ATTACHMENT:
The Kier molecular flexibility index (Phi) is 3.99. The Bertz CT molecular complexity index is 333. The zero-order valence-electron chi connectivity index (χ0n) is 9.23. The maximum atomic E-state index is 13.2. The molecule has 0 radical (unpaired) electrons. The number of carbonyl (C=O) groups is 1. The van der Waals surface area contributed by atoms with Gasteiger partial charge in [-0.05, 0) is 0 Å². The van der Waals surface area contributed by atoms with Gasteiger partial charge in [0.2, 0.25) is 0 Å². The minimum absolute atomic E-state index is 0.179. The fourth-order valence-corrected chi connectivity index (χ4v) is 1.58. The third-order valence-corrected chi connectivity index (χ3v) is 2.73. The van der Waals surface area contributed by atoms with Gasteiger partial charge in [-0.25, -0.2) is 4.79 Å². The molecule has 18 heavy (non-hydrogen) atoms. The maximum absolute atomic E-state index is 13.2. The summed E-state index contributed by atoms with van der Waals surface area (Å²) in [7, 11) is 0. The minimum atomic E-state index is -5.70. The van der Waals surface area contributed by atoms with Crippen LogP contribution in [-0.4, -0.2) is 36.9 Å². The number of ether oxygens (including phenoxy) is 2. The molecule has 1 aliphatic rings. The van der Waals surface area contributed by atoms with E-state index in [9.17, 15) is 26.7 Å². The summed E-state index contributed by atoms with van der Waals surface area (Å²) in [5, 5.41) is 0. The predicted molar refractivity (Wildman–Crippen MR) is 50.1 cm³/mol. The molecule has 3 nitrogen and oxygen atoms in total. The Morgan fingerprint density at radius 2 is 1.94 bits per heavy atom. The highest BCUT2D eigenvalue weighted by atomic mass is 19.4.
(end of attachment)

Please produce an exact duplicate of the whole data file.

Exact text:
The Kier molecular flexibility index (Phi) is 3.99. The Bertz CT molecular complexity index is 333. The zero-order valence-electron chi connectivity index (χ0n) is 9.23. The maximum atomic E-state index is 13.2. The molecule has 0 radical (unpaired) electrons. The number of carbonyl (C=O) groups is 1. The van der Waals surface area contributed by atoms with Gasteiger partial charge in [-0.05, 0) is 0 Å². The van der Waals surface area contributed by atoms with Gasteiger partial charge in [0.2, 0.25) is 0 Å². The minimum absolute atomic E-state index is 0.179. The fourth-order valence-corrected chi connectivity index (χ4v) is 1.58. The third-order valence-corrected chi connectivity index (χ3v) is 2.73. The van der Waals surface area contributed by atoms with Gasteiger partial charge in [-0.25, -0.2) is 4.79 Å². The molecule has 18 heavy (non-hydrogen) atoms. The maximum absolute atomic E-state index is 13.2. The summed E-state index contributed by atoms with van der Waals surface area (Å²) in [7, 11) is 0. The minimum atomic E-state index is -5.70. The van der Waals surface area contributed by atoms with Crippen LogP contribution in [-0.4, -0.2) is 36.9 Å². The number of ether oxygens (including phenoxy) is 2. The molecule has 1 aliphatic rings. The van der Waals surface area contributed by atoms with E-state index in [9.17, 15) is 26.7 Å². The summed E-state index contributed by atoms with van der Waals surface area (Å²) in [5, 5.41) is 0. The predicted molar refractivity (Wildman–Crippen MR) is 50.1 cm³/mol. The molecule has 3 nitrogen and oxygen atoms in total. The Morgan fingerprint density at radius 2 is 1.94 bits per heavy atom. The highest BCUT2D eigenvalue weighted by atomic mass is 19.4.